Fifth Circuit judges seemed interested in the case of Black teenagers who were stopped at gunpoint, after asking law enforcement for help while searching for a lost dog.


On Tuesday, in the U.S. Court of Appeals for the Fifth Circuit, lawyers from the ACLU of Louisiana and Cooley LLP argued in front of a three-judge panel on behalf of Bilal Hankins, a Black teenager stopped at gunpoint moments after he and his friends had approached officers for help in finding a lost dog.

The arguments centered around the reasons behind the June 2020 stop: what gave officers Kevin Wheeler and Ramon Pierre reasonable suspicion to pull over the teens? 

Because both officers were working paid, private-security details for neighborhood patrols, the case also raises questions about the obligations that come with those patrols. In the past, officers hired by private patrols have been criticized for stopping “anyone who looks suspicious.” But if the goal of the patrols, paid for by neighbors, is a safer community, some critics have said, perhaps  training and procedures should be rooted in community-policing best practices, where officers build bonds with neighbors and are able to better hone their instincts about “normal” resident behavior, leading to fewer questionable police stops. 

“Underlying, unfortunately, what happens with policing is bias,” said Nora Ahmed, an attorney for the ACLU of Louisiana. 

This case – where three well-intentioned Black teens approached an officer for assistance, only to be viewed with suspicion – illustrates the way that biased policing can lead to lifetimes of distrust. “If we have a precedent that says if you’re Black and you ask the police for help you will be deemed a suspect, we are further entrenching the division we say doesn’t exist in this country, let alone this state, let alone this city,” Ahmed said.

During Tuesday’s hearing, Hankins’ lawyers seemed to have the panel’s attention, arguing that the officers’ rationale for the stop didn’t rise to the level of reasonable suspicion. 

This case was slotted for a hearing based on an appeal filed on December 27, after U.S. District Judge Elden Fallon from the Eastern District of Louisiana threw out Hankins’ original lawsuit, because Fallon concluded that the case did not prove the the officers used excessive force and violated Hankins’ Fourth Amendments rights. Fallon also cited qualified immunity, which typically protects officers from individual liability for their actions on the job.

As told through court testimony and filings, the narrative starts that night four years ago around 11:30 p.m., as the three teens – the youngest being just 12 years of age – searched the Hurstville neighborhood for Dutchess, a lost, sickly brown-and-white spotted chihuahua. 

Looking for assistance, Hankins said, he approached Wheeler, who was working a paid private-security detail. Hankins gave his address to Wheeler and pointed in the direction of his parents’ home, to show where he’d grown up.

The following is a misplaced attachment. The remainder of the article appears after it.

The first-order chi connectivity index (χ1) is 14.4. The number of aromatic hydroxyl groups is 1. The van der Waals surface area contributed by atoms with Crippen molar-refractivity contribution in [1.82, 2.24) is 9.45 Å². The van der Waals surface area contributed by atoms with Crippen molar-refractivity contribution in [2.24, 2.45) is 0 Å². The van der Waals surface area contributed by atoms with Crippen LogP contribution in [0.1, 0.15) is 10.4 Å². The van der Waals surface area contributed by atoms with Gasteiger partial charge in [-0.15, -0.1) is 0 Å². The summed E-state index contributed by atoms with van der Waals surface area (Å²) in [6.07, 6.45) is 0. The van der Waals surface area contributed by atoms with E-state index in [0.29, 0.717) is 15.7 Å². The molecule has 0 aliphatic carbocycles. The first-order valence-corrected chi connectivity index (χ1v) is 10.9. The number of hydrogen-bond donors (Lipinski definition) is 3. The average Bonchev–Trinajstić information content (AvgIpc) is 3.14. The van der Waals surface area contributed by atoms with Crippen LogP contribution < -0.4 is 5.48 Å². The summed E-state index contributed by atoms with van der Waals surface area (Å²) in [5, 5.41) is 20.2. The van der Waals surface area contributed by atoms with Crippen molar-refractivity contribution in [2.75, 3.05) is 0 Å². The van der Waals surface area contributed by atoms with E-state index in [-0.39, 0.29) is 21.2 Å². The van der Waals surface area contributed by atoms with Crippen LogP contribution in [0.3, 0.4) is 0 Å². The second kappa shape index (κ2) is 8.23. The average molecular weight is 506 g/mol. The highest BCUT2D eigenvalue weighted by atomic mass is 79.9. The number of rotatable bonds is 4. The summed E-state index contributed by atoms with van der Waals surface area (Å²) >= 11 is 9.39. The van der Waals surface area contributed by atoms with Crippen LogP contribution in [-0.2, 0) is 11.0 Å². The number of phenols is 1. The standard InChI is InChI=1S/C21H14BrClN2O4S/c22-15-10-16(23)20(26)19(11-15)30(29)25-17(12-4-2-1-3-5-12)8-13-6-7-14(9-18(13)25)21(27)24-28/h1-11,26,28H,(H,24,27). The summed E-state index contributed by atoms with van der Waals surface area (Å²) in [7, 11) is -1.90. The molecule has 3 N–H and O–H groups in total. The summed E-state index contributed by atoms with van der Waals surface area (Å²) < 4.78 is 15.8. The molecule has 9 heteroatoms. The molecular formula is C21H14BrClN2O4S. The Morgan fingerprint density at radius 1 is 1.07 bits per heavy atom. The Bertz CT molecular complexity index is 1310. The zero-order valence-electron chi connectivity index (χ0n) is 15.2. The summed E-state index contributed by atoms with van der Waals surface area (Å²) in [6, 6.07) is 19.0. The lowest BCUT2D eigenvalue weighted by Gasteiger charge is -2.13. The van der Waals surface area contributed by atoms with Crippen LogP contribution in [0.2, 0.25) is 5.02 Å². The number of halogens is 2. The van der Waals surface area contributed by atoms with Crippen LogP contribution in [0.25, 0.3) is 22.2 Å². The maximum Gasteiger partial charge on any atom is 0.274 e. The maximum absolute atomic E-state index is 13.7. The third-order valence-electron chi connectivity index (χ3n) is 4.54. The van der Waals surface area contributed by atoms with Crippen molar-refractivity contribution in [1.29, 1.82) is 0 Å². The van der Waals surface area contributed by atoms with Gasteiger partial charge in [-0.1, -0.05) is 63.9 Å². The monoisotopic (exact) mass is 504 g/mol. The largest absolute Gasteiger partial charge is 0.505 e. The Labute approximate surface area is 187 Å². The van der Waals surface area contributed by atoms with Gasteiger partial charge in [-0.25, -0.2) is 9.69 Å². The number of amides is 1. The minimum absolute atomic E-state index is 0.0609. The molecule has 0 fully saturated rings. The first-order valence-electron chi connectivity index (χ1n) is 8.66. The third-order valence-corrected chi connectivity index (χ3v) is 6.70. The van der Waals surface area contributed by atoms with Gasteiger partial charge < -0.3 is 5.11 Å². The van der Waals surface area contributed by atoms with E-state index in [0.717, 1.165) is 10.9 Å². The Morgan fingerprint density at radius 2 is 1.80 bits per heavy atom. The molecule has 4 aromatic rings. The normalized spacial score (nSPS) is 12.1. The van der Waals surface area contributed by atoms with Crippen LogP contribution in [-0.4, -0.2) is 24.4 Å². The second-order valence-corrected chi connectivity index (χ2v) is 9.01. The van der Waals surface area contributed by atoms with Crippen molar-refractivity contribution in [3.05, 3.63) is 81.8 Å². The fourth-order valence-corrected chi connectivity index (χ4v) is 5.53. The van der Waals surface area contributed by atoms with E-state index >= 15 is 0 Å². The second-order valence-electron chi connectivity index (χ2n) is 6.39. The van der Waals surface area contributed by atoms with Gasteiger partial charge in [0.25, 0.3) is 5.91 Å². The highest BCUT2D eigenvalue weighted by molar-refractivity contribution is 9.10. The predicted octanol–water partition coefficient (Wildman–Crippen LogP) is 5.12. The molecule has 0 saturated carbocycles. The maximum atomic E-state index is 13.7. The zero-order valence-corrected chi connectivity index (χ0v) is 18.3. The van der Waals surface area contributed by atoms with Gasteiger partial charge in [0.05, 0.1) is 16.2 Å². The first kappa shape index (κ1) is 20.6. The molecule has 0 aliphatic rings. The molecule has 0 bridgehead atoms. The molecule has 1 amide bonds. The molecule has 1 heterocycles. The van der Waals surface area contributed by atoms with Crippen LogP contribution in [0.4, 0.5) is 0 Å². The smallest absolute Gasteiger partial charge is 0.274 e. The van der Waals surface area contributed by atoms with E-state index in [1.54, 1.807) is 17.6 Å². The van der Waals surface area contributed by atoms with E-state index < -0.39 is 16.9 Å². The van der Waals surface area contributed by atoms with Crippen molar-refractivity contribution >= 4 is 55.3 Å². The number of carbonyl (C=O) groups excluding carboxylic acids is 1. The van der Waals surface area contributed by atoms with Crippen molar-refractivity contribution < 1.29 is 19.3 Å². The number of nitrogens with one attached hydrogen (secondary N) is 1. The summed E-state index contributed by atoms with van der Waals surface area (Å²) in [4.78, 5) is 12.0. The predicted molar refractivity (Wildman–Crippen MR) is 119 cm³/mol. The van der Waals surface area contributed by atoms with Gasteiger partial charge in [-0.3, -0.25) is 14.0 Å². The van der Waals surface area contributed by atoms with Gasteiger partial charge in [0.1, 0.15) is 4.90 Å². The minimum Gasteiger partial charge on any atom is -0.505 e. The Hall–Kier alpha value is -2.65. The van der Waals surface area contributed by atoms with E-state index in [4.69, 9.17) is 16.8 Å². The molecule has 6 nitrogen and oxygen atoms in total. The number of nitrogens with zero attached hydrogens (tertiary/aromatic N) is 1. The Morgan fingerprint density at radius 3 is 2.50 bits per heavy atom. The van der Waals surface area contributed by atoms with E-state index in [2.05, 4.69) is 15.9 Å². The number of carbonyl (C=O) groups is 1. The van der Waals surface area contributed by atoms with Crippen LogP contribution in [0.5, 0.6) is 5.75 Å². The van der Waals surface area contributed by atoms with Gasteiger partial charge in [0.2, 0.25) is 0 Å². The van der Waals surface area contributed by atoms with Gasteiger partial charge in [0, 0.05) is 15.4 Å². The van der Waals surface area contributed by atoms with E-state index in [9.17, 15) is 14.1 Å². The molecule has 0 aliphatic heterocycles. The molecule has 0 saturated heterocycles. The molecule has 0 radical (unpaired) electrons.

But Wheeler suspected the teens’ lost dog story was made up, he testified. He called for backup and ran the black BMW’s plate through law-enforcement databases. 

The car was registered to the driver’s mother, at an address in New Orleans East. Because of crime levels in the East, the address made Wheeler even more wary, his lawyer told the court. 

Pierre, a Housing Authority of New Orleans officer who was also working paid off-duty detail, arrived in response to Wheeler’s  call for backup. Pierre and Wheeler together tailed the three teens driving slowly in the BMW, with the windows down, calling out for Dutchess. Though the officers flashed the blue police lights, the youth in the BMW – since they had just spoken with the officers – were unaware that the lights were for them, Hankins said. 

After turning a corner to get out of the patrol car’s way, they stopped, once the officers issued a command over the car’s intercom. Once the BMW pulled over, Wheeler and Pierre approached the vehicle with guns drawn, Hankins recalled.

The Hurstville police stop took place a few weeks after George Floyd was killed in Minneapolis, which spurred a movement drawing attention to many cases involving police brutality and excessive use of force that haunts those victimized. Because of this flawed stop, Hankins became one of those victims, his lawyers claim, and still suffers from the psychological trauma, stress – and a newfound distrust of law enforcement – that stems from the incident. 

The defendants, Wheeler and Pierre, claimed that the actions of the car, its occupants and the time of day were enough to spark suspicion.

Yet at least one of the judges on the panel expressed skepticism at that reasoning.

“Asking for help certainly doesn’t seem to be consistent with someone who is a robber,” said Judge Stephen Higginson, who’s served on the court for more than 12 years. “It’s not often I would think that robbers ask for help from the police.”